The psy­chol­ogy of war

What are the take-aways, 100 years after ‘The Great War’ ended?

Journal Pioneer - - REMEMBRANCE DAY -

Tak­ing into ac­count the sig­nif­i­cant losses, the ques­tion after a cen­tury of con­tem­pla­tion over the First World War re­mains, “Was it worth it?”

There’s no easy an­swer, ac­cord­ing to His­tory Pro­fes­sor Brent Wil­son of the Univer­sity of New Brunswick.

All his­to­ri­ans can do, he says, is ex­am­ine the se­quence of events, in try­ing to un­der­stand and doc­u­ment the war.

He says re­search shows that, over­all here in Canada, most peo­ple came to be­lieve their loved ones did not die in vain, that some good came out of the sac­ri­fice.

“I think prob­a­bly the av­er­age sol­dier and their fam­i­lies felt that what they were do­ing was the right thing; they were sad­dened by the ex­pe­ri­ence, but it was a pe­riod of pa­tri­o­tism in Canada. Cana­di­ans still felt a very close con­nec­tion to Bri­tain and the Empire and be­lieved that serv­ing and help­ing Bri­tain in its war against Ger­many was the right thing to do.”

The sim­ple thing we take from the First World War, then, is pure knowl­edge.

“It helps us un­der­stand ways in which our so­ci­ety has changed and how it has evolved in the way that it has,” says Wil­son. Si­mon Lloyd, ar­chiv­ist with the Univer­sity of Prince Ed­ward Is­land, has spent con­sid­er­able time ex­am­in­ing and con­vert­ing print copies of the Char­lot­te­town Guardian from 1914 through 1919 to dig­i­tal.

He notes news­pa­per writ­ings of that day in­di­cate clearly the so­cial elite were very much be­hind the war, as were the pro-Con­ser­va­tive news­pa­pers.

“You gen­er­ally tend to find this very jin­go­is­tic, pro-war tone, main­tained through­out the years of the war,” he says.

And that, in it­self, is a les­son to take away.

“It’s one thing to love your coun­try, but to be un­crit­i­cally sup­port­ing of the vast ma­jor­ity of what the gov­ern­ment is do­ing … means a lot of those hard ques­tions don’t get asked,” Lloyd says. From a pop­u­la­tion of 100,000, Prince Ed­ward Is­land sent 3,000 to 4,000 sol­diers, some vol­un­teers, oth­ers by or­der of the gov­ern­ment.

One thing that fas­ci­nates Lloyd is the pe­riod in 1918 that fol­lowed Canada’s 1917 in­tro­duc­tion of con­scrip­tion.

Un­til then, en­list­ment had been vol­un­tary. How­ever, fol­low­ing ma­jor Al­lied losses through 1916 and 1917, young men did not ap­pear as ea­ger to sign up.

The Cana­dian gov­ern­ment de­cided to take that choice away.

On April 1, 1918, Lloyd says, a “very jaunty” Guardian ar­ti­cle head­lined “Mil­i­tary Roundup” re­ported mil­i­tary po­lice had gone into the Prince Ed­ward The­atre in Char­lot­te­town as the night’s per­for­mance ended to search for mil­i­tary-aged men who had not en­listed. “Women and chil­dren were told they could leave first so ev­ery man who was there could be stopped by the mil­i­tary po­lice and have his pa­pers ex­am­ined, to show he was ei­ther un­der aged or he had con­scrip­tion ex­emp­tion pa­pers.

“It’s as­ton­ish­ing to think of that hap­pen­ing now. And the Guardian (ar­ti­cle) didn’t say any­thing about hu­man rights or civil lib­er­ties; it was a kind of fin­ger­wag­ging con­clu­sion, say­ing this drive should have a good ef­fect on ed­u­cat­ing young men to have the proper pa­pers on them at all times.”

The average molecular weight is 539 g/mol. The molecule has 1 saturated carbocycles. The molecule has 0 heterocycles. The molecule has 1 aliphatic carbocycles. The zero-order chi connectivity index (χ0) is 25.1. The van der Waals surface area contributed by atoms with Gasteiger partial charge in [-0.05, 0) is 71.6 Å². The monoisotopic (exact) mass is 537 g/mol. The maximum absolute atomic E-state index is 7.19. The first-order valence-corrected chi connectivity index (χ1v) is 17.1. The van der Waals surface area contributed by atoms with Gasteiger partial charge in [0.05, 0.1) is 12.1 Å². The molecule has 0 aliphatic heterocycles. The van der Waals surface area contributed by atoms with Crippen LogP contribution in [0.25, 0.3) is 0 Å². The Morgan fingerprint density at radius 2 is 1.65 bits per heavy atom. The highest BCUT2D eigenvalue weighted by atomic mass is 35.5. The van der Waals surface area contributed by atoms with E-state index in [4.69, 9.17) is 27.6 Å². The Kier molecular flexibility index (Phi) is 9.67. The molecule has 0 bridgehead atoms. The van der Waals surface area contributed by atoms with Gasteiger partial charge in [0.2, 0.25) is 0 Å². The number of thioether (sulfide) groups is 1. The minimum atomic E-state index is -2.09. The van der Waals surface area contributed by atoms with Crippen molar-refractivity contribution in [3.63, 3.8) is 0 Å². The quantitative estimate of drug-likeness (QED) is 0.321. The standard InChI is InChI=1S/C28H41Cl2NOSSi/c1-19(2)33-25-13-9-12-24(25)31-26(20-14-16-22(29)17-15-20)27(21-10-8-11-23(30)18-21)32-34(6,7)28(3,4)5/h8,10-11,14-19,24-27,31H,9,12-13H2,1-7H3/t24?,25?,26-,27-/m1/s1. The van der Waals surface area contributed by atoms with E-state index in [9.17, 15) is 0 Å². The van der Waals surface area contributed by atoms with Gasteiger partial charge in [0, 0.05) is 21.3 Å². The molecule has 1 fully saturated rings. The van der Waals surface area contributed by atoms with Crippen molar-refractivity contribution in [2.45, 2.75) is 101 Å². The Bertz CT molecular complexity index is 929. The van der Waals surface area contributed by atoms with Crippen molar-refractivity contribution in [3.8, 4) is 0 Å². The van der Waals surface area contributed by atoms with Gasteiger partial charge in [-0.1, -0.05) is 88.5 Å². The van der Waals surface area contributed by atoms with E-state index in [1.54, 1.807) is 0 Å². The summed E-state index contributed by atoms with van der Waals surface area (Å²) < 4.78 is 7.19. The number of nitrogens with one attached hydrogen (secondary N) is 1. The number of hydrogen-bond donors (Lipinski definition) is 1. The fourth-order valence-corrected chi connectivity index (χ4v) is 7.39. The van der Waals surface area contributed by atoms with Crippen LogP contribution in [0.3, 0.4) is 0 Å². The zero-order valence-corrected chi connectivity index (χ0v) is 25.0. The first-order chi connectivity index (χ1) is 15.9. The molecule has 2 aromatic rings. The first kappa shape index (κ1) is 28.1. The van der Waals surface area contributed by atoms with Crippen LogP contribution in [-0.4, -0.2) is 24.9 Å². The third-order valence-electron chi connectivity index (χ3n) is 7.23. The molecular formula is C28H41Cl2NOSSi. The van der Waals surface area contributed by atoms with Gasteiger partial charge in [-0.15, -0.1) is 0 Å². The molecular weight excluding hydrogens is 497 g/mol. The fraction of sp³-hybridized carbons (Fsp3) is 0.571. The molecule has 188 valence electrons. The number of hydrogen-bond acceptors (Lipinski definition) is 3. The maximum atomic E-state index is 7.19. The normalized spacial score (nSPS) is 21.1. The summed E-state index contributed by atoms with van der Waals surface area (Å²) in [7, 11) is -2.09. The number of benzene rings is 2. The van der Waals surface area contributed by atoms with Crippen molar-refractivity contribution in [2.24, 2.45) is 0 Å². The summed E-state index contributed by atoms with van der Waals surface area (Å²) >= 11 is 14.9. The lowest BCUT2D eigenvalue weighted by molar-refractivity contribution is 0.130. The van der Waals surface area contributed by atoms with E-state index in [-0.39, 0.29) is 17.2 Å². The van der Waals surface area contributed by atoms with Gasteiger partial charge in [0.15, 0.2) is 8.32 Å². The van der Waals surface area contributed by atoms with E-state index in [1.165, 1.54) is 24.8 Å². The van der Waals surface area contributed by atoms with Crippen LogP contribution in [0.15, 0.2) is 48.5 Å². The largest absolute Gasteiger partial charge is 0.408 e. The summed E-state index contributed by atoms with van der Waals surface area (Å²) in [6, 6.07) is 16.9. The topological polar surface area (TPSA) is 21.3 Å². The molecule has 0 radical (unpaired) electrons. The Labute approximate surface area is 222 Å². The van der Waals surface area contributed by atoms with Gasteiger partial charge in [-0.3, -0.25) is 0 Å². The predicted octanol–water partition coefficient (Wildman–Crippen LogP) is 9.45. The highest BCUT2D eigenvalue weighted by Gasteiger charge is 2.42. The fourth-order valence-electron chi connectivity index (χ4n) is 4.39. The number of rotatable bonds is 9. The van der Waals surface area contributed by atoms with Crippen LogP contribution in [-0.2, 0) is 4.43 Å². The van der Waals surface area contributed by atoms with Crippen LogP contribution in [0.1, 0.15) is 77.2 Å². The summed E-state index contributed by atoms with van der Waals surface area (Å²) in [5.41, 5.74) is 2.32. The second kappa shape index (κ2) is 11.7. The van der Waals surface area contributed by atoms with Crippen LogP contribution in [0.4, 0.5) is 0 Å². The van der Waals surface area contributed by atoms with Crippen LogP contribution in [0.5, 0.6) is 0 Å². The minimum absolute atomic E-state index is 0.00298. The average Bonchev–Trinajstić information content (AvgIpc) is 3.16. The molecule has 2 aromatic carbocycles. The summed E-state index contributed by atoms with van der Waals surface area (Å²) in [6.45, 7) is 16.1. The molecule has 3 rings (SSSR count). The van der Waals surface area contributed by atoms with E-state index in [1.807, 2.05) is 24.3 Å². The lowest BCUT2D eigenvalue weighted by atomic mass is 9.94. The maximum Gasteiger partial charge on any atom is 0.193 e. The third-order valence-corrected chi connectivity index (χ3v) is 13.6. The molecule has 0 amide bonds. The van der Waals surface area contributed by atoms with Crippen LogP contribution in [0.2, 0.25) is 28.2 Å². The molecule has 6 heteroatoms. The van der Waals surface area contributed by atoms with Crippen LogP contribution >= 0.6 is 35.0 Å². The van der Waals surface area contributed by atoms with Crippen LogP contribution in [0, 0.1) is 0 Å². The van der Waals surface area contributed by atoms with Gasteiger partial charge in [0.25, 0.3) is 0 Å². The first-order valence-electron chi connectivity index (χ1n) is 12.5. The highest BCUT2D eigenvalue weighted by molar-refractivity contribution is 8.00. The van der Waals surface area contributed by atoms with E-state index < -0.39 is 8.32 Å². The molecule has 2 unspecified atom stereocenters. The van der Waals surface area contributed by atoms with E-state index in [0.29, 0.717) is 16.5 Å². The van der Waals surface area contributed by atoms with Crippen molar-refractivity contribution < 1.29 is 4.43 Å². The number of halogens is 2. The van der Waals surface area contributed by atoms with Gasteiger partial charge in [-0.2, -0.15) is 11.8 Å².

The pa­tri­otic fever and rhetoric is pe­cu­liar, mea­sured against modern Cana­dian so­ci­ety. To­day, Lloyd points out, the me­dia – and cit­i­zens – are more apt to be crit­i­cal and ask ques­tions. And there is greater will­ing­ness and free­dom to do that.

Re­tired pro­fes­sor Brian Dou­glas Ten­nyson taught his­tory at the Univer­sity of Cape Bre­ton, and has writ­ten sev­eral books on the sub­ject of Nova Sco­tia in the First and Sec­ond world wars. He says there were harsh lessons from the First World War. “There was a tremen­dous dis­il­lu­sion­ment,” he says, at the end of the war. “Peo­ple be­gan to re­al­ize the whole thing had been a ter­ri­ble mis­take, and a bloody costly one.”

Yet it was such a hor­ri­fy­ing thought – to think that the sol­diers, the boys from the fish­ing vil­lages and farms had died in vain – that no one wanted to say it.

Still, there were reper­cus­sions, po­lit­i­cally, and so­cially. With so much money in­vested in the war, Canada had lit­tle left to help sol­diers rein­te­grate. Re­turn­ing At­lantic Cana­dian sol­diers found lit­tle em­ploy­ment in a coun­try head­ing into De­pres­sion.

They moved away from the Mar­itimes, head­ing to the United States and Western Canada to live and work the rest of their lives.

“Peo­ple lost faith in politi­cians and it was after the First World War that the two-party sys­tem breaks down and you have a third party en­ter the scene.”

And it was be­cause of the First World War that Bri­tain, and its al­lies, hes­i­tated so long be­fore be­ing drawn into a war against Ger­many in 1939.

“That was the rea­son our politi­cians kept mak­ing con­ces­sions to Hitler,” says Ten­nyson. “Pub­lic opin­ion was ‘No more war; don’t sell us any more bull­shit about stand­ing up for free­dom’.” Cana­dian and New­found­land sol­diers, and their fam­i­lies, had paid a tremen­dous price – among them were Wil­liam Fry and Don­ald Lawrence Morine.


Si­mon Lloyd is ar­chiv­ist with the Univer­sity of Prince Ed­ward Is­land.

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